Quenton Nelson looks like a perfect fit on ND offensive line

Al Lesar
South Bend Tribune

SOUTH BEND – First impressions are quite important.

The first glance at Quenton Nelson is stunning: This guy’s as big as a house.

At 6-foot-5 and 325 pounds, he looks the part of a perfect fit for Notre Dame's offensive line.

Once beyond “awestruck” at first sight, the conversation was much different. Here’s a rising sophomore who has spent the last year in daily hand-to-hand combat with guys like Sheldon Day, Jarron Jones and Isaac Rochell, and he looks terribly uncomfortable in front of a couple out-of-shape reporters.

While waiting his chance to finally make an impact, Nelson’s most significant contribution at Notre Dame was winning the chicken wing-eating contest against LSU players at the Music City Bowl. The Irish didn’t want to send any starters into the eating fray, with the game just a couple days away, but Nelson filled in quite well.

He’ll likely be on the sidelines for next year’s post-season eating activities, because Nelson seems destined for a prime-time role at left guard.

“When you're talking about that position itself, the guard position, it's picking up movement,” said Irish head coach Brian Kelly. “We know if you put a guy in front of (Nelson), he's going to win a one-on-one matchup. It's movement; it's the ability to move and adjust when you've got slants and angles and things of that nature (going on). If it's in front of him, he's going to knock that guy out.”

Movement is the advantage Alex Bars, a 6-6, 316-pound rising sophomore, has over Nelson.

“It's the ability to move and redirect, because Alex Bars is really good at that; he's really nimble and moves his feet well,” Kelly said. “We wanted to see Nelson continue to improve. That's where he's gotten better each and every week. His greatest improvement through this spring has been in pass protection more than anything else.”

“Coming in, I was projected as a tackle,” Nelson said. “I played some tackle (last) summer. Then, sometime during the season, they moved me inside to guard.

“At tackle, you have to slide (to pick up your man). At guard, you have someone right in front of you; tight and up close. It’s more like a battle.

“I felt good at tackle. At guard, I have someone (on the defensive line) right in front of me. In pass (protection), you get your hands on someone really quick.”

In an effort to enhance his hand quickness, Nelson said he took classes in the martial arts.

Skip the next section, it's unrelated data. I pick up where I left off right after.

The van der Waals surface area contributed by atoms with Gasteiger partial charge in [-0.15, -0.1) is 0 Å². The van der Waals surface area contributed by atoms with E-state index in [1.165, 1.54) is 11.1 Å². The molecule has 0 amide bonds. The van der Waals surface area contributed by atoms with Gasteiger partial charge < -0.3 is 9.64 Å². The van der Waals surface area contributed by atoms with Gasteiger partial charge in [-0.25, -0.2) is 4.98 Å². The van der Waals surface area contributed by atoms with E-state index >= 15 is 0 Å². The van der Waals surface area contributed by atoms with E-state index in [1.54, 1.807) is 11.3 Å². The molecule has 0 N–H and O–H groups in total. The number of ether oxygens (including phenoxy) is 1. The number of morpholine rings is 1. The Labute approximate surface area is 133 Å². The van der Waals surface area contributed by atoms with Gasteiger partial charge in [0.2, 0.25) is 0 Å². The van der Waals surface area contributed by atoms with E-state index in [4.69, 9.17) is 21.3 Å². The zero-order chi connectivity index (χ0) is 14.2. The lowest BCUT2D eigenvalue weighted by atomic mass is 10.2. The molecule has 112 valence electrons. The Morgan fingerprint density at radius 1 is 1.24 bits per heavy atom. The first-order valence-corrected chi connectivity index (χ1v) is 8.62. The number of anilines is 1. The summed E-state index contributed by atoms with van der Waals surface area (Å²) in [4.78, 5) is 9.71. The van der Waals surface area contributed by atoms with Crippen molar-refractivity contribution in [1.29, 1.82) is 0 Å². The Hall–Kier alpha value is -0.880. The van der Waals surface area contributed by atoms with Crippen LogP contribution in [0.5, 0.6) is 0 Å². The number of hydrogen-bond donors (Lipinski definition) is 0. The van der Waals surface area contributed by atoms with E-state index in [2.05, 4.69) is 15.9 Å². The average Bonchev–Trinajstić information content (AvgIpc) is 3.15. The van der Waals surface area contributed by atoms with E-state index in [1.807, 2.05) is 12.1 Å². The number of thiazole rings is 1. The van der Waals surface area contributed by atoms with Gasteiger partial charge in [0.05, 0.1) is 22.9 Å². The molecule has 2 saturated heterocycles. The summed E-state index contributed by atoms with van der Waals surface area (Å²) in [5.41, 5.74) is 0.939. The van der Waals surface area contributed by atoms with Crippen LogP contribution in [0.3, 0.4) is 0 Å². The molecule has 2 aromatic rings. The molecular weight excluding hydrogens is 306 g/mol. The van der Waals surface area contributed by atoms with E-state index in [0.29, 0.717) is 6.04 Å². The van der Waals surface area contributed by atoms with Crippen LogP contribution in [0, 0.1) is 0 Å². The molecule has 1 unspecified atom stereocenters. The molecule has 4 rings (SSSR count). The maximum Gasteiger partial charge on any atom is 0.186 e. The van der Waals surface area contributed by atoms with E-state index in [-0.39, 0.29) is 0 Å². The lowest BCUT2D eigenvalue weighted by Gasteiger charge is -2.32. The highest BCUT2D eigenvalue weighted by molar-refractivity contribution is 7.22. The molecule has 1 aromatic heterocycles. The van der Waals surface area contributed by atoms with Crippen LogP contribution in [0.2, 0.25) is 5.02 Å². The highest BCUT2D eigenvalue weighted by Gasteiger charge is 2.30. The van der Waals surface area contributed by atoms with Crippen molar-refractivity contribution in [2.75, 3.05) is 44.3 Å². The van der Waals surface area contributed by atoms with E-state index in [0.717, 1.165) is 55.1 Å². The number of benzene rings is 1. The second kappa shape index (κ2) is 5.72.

“Physically, I’ve cut down my body fat,” he said. “(I’ve improved) my technique; playing lower; hands inside, elbows in; and starting the fight with your hands in pass (protection).”

A second-team USA Today high school All-American from Holmdell, N.J., Nelson wasn’t the least bit surprised that he didn’t see the field during the 2014 season.

“I’m pretty humble,” he said. “I understood there were guys ahead of me who were better than me. I knew I had a lot of room to grow. I did, and I still have a lot of improvement to make.”

The improvement was such that Nelson took a significant step forward this spring. Matt Hegarty and Conor Hanratty each had a year of eligibility left, but saw the future coming on fast and departed.

“Quenton’s one guy you want on your side,” said grad student center Nick Martin. “If you tell him to run through a wall, he’s going to do it.

“(The veterans have to) help lead by example. If he sees us do the right thing, he’ll do the right thing.”

“We have a great group,” Nelson said of the offensive line. “We’re just one big group. It’s just fun to be around the guys.

“Everyone is worried about the guy next to them, and not themselves. That was surprising. Ronnie (Stanley), Hunter (Bivin), and Mike (McGlinchey), and everyone on the offensive line has helped me and the other freshmen in a big way.”

Those freshmen are the future. The stockpile seems to be pretty solid.

Especially at first glance.

Notre Dame's Quenton Nelson (56) and Alex Bars (71), the two candidates at left guard, go head to head in a practice drill recently at the LaBar Practice Complex. (SBT Photo/GREG SWIERCZ)